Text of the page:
Top US fishing port for 25th year; Kodiak slips to #5
Port of Dutch Harbor, Alaska
Dutch Harbor held on to the title of top port for fishery landings for the 25th consecutive year with 745 million pounds crossing the docks in 2021.
That’s according to the newly released Fisheries of the U.S. report for 2021 by NOAA Fisheries.
The Aleutian Islands, home to North America’s largest seafood production facility at Akutan owned by Trident Seafoods, again ranked second for volume at nearly 500 million pounds.
Kodiak dropped from third to fifth place with just under 300 million pounds of fishery landings.
U.S. ports ranking third and fourth for total poundage were Empire-Venice, Louisiana and Reedville, Virginia.
In all, 61.5% of all seafood landed in the U.S. came from Alaska with the Gulf of Mexico a distant second at just 13%.
Fishery values increased
In terms of value, pricey scallops again kept New Bedford, Massachusetts in the top spot for the 22nd consecutive year, worth nearly $570 million to fishermen.
Dutch Harbor ranked third for fishery values at $249 million, up from $187 in 2020. Naknek came in fourth at $245.2 million, compared to $242 million the previous year. Akutan ranked sixth for value at $168.4 million, an increase from $112.3 million.
Kodiak came in at number nine at just over $121 million, compared to $87.7 million in 2020.
All major Alaska ports in 2021 showed big monetary gains over 2020, reflecting improvement from the negative impacts of the Covid pandemic.
Fishery values at the Alaska Peninsula, for example, more than doubled to $94.5 million. Cordova values surged to nearly $70 million, up from $25.5 million in 2020.
Sitka fishery values also soared to $73.4 million compared to $33.3 million the previous year. Petersburg landings totaled $38.3 million, up from $20.5 million.
Juneau’s landings jumped to $30.6 million, an increase from just over $17 million. And at Homer, fishery values of nearly $22 million compared to just $12.5 million in 2020.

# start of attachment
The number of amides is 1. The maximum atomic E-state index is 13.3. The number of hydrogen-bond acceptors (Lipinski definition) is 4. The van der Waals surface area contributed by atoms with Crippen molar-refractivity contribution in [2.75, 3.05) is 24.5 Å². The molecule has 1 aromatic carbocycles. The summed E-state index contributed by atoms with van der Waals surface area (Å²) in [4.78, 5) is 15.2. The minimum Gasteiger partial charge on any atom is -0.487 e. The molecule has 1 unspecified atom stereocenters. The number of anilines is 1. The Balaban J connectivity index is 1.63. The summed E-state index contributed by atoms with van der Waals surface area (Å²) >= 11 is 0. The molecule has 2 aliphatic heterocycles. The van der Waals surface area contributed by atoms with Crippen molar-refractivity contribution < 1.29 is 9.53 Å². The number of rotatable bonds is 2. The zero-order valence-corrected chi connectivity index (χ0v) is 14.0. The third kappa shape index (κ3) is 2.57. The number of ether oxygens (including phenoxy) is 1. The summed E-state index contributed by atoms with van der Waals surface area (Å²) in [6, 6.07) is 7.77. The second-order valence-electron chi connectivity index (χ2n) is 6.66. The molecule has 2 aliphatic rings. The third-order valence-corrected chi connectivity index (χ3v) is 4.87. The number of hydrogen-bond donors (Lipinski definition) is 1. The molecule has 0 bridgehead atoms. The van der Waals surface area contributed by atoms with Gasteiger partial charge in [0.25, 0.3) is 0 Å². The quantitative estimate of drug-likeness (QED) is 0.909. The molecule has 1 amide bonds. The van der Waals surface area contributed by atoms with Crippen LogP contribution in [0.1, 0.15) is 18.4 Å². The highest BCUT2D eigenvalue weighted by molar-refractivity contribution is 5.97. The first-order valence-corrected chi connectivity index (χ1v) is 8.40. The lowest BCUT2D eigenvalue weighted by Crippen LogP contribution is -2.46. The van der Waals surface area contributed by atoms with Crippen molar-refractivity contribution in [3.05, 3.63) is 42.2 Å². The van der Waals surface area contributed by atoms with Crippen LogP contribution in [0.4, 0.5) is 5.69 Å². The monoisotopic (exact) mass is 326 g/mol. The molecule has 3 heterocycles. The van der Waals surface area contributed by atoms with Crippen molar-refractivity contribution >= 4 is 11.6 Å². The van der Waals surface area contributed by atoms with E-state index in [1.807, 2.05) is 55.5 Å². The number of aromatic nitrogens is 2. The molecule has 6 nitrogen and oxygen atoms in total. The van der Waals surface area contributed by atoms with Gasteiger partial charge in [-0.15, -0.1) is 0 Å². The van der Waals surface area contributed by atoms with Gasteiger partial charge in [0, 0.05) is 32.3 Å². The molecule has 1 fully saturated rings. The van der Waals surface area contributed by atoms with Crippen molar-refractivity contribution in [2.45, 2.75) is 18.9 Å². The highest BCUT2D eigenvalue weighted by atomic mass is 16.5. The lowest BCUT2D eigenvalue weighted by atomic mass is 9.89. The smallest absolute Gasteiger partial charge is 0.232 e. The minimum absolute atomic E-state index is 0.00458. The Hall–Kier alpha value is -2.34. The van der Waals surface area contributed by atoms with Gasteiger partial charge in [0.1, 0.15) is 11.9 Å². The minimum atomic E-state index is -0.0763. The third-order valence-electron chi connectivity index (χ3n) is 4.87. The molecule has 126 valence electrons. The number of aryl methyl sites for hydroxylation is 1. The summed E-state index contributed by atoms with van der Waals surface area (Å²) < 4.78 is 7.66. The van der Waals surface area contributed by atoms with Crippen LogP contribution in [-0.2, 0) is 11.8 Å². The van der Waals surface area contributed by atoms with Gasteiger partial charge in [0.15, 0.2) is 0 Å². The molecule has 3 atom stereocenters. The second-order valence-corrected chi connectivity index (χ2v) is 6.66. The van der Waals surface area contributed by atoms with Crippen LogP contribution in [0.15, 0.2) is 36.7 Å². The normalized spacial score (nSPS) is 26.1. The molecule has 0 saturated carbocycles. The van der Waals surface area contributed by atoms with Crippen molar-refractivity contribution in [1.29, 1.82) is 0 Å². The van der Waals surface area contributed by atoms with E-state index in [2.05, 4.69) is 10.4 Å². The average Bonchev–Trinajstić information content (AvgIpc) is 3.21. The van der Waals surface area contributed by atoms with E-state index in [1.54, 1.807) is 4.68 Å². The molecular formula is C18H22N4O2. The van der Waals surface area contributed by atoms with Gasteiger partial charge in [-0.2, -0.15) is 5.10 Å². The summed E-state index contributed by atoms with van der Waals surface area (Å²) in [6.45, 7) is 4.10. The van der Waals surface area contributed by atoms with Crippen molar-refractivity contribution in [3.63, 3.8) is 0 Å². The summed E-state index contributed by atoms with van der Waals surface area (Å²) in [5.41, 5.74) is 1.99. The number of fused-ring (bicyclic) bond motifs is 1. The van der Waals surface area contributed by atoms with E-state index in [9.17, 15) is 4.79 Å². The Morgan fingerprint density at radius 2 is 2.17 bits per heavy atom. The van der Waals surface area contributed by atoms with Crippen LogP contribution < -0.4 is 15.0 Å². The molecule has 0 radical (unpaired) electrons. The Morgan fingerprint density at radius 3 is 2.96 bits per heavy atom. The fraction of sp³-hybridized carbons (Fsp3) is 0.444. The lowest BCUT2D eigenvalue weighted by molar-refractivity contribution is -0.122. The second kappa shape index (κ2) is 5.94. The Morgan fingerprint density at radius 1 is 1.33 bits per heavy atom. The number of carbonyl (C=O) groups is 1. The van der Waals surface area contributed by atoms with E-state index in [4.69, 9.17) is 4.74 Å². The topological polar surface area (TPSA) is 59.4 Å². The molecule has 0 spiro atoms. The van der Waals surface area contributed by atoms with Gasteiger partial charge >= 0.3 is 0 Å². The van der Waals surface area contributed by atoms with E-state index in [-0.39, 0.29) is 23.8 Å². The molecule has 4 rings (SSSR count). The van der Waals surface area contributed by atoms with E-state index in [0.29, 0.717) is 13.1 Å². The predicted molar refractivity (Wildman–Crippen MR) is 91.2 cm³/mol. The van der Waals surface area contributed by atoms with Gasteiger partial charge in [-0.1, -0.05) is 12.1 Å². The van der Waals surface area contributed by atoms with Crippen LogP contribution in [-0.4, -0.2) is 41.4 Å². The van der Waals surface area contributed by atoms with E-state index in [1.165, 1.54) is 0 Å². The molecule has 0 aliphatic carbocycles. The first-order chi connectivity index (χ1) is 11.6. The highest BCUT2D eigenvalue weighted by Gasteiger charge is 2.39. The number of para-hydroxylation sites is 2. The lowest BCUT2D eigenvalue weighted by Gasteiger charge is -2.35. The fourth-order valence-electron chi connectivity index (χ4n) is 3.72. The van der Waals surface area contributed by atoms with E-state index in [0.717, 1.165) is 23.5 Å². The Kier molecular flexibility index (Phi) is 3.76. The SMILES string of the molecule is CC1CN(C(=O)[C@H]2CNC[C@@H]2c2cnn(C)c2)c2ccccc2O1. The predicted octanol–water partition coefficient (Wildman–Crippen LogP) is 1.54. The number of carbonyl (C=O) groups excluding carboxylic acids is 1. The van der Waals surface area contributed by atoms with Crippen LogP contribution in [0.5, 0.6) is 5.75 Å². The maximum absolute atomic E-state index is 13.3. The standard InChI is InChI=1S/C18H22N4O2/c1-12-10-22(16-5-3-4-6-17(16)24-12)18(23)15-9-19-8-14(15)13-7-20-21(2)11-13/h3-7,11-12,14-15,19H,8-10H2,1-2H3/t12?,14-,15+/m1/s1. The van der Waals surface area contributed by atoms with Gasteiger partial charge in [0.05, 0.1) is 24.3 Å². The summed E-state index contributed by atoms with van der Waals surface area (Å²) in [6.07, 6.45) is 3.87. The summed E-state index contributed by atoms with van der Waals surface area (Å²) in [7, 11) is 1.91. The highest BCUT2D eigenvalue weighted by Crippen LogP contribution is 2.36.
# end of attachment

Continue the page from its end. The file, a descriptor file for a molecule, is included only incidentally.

In all, U.S. fishery landings totaled 8.6 billion pounds in 2021 with a dockside value of $6.5 billion to fishermen. That was a 2.05% increase in volume over 2020 and a 31.4% increase in value.
Imports and Exports maintain big imbalance
In terms of seafood imports, a whopping 6.8 billion pounds were purchased by the U.S. from other countries in 2021 for $28 billion. That was an increase of 10.4% and 29.6%, respectively.
Shrimp was again the top import at 39% followed by fillets/steaks at 33%. Fifty-one percent of the seafood imports come from Asia.
In contrast, the U.S. exported 2.5 billion pounds of edible seafood, which is a 5.3% increase compared to 2020. The seafood exports were valued at $5.2 billion, a 19.4% increase. Nearly half of the value of U.S. seafood exports goes to Asia and 27% to Europe.
Seafood has been and remains Alaska’s top export, comprising over half of the state’s annual export value which averages over $3 billion annually.
On another bright note: Seafood consumption by Americans showed an uptick in 2021 with per capita consumption reaching 20.5 pounds, a 1.5% increase from the previous year.